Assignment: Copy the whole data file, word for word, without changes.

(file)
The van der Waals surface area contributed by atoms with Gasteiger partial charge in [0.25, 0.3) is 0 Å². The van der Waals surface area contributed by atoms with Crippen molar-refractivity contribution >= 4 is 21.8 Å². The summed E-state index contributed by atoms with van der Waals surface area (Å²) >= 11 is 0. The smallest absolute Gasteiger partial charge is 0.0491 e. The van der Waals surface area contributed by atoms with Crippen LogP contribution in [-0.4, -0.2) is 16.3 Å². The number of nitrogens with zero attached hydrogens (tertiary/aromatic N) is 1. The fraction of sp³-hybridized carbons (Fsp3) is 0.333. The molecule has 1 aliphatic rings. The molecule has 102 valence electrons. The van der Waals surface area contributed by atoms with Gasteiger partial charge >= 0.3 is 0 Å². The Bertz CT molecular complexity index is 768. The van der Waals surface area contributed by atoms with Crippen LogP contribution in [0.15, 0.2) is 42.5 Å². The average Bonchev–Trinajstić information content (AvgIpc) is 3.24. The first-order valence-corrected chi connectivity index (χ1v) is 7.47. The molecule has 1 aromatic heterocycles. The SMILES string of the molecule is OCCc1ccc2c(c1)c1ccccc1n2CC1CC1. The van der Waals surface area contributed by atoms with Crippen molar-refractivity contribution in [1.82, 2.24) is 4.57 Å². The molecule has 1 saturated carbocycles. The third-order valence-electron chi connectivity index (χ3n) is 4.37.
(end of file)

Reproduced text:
The van der Waals surface area contributed by atoms with Gasteiger partial charge in [0.25, 0.3) is 0 Å². The van der Waals surface area contributed by atoms with Crippen molar-refractivity contribution >= 4 is 21.8 Å². The summed E-state index contributed by atoms with van der Waals surface area (Å²) >= 11 is 0. The smallest absolute Gasteiger partial charge is 0.0491 e. The van der Waals surface area contributed by atoms with Crippen LogP contribution in [-0.4, -0.2) is 16.3 Å². The number of nitrogens with zero attached hydrogens (tertiary/aromatic N) is 1. The fraction of sp³-hybridized carbons (Fsp3) is 0.333. The molecule has 1 aliphatic rings. The molecule has 102 valence electrons. The van der Waals surface area contributed by atoms with Gasteiger partial charge >= 0.3 is 0 Å². The Bertz CT molecular complexity index is 768. The van der Waals surface area contributed by atoms with Crippen LogP contribution in [0.15, 0.2) is 42.5 Å². The average Bonchev–Trinajstić information content (AvgIpc) is 3.24. The first-order valence-corrected chi connectivity index (χ1v) is 7.47. The molecule has 1 aromatic heterocycles. The SMILES string of the molecule is OCCc1ccc2c(c1)c1ccccc1n2CC1CC1. The van der Waals surface area contributed by atoms with Crippen molar-refractivity contribution in [1.82, 2.24) is 4.57 Å². The molecule has 1 saturated carbocycles. The third-order valence-electron chi connectivity index (χ3n) is 4.37.